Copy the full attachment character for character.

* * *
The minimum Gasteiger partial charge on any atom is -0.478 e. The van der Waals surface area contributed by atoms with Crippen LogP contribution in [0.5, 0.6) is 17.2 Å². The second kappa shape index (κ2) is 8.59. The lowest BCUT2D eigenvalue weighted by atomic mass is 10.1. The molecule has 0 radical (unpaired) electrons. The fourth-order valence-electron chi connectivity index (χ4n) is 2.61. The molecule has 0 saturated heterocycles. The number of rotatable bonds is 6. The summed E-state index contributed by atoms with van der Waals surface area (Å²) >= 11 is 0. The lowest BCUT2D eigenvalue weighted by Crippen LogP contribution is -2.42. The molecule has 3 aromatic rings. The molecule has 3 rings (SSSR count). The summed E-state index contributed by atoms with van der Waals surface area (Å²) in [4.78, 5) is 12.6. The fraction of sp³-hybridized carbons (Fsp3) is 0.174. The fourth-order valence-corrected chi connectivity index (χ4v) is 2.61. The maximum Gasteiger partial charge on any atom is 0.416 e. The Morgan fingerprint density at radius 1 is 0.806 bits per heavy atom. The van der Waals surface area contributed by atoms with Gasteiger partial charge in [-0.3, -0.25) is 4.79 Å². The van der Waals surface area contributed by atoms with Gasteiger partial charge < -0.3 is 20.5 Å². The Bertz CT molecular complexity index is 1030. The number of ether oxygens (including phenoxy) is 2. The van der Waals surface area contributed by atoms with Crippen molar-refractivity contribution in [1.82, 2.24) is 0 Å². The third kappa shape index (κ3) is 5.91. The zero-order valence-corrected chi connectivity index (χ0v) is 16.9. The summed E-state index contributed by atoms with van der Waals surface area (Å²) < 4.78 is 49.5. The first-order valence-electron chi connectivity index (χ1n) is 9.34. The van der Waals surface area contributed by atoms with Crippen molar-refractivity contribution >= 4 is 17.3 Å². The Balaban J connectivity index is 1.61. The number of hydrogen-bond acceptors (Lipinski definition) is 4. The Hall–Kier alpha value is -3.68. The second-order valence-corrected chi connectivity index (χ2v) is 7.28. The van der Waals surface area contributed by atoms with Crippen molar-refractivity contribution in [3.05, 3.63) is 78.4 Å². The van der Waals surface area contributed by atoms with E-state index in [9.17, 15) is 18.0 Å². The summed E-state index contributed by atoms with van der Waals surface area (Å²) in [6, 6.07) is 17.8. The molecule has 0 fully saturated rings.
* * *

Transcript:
The minimum Gasteiger partial charge on any atom is -0.478 e. The van der Waals surface area contributed by atoms with Crippen LogP contribution in [0.5, 0.6) is 17.2 Å². The second kappa shape index (κ2) is 8.59. The lowest BCUT2D eigenvalue weighted by atomic mass is 10.1. The molecule has 0 radical (unpaired) electrons. The fourth-order valence-electron chi connectivity index (χ4n) is 2.61. The molecule has 0 saturated heterocycles. The number of rotatable bonds is 6. The summed E-state index contributed by atoms with van der Waals surface area (Å²) >= 11 is 0. The lowest BCUT2D eigenvalue weighted by Crippen LogP contribution is -2.42. The molecule has 3 aromatic rings. The molecule has 3 rings (SSSR count). The summed E-state index contributed by atoms with van der Waals surface area (Å²) in [4.78, 5) is 12.6. The fraction of sp³-hybridized carbons (Fsp3) is 0.174. The fourth-order valence-corrected chi connectivity index (χ4v) is 2.61. The maximum Gasteiger partial charge on any atom is 0.416 e. The Morgan fingerprint density at radius 1 is 0.806 bits per heavy atom. The van der Waals surface area contributed by atoms with Gasteiger partial charge in [-0.3, -0.25) is 4.79 Å². The van der Waals surface area contributed by atoms with Gasteiger partial charge < -0.3 is 20.5 Å². The Bertz CT molecular complexity index is 1030. The number of ether oxygens (including phenoxy) is 2. The van der Waals surface area contributed by atoms with Crippen molar-refractivity contribution in [1.82, 2.24) is 0 Å². The third kappa shape index (κ3) is 5.91. The zero-order valence-corrected chi connectivity index (χ0v) is 16.9. The summed E-state index contributed by atoms with van der Waals surface area (Å²) < 4.78 is 49.5. The first-order valence-electron chi connectivity index (χ1n) is 9.34. The van der Waals surface area contributed by atoms with Crippen molar-refractivity contribution >= 4 is 17.3 Å². The Balaban J connectivity index is 1.61. The number of hydrogen-bond acceptors (Lipinski definition) is 4. The Hall–Kier alpha value is -3.68. The second-order valence-corrected chi connectivity index (χ2v) is 7.28. The van der Waals surface area contributed by atoms with Crippen molar-refractivity contribution in [3.05, 3.63) is 78.4 Å². The van der Waals surface area contributed by atoms with E-state index in [9.17, 15) is 18.0 Å². The summed E-state index contributed by atoms with van der Waals surface area (Å²) in [6, 6.07) is 17.8. The molecule has 0 fully saturated rings.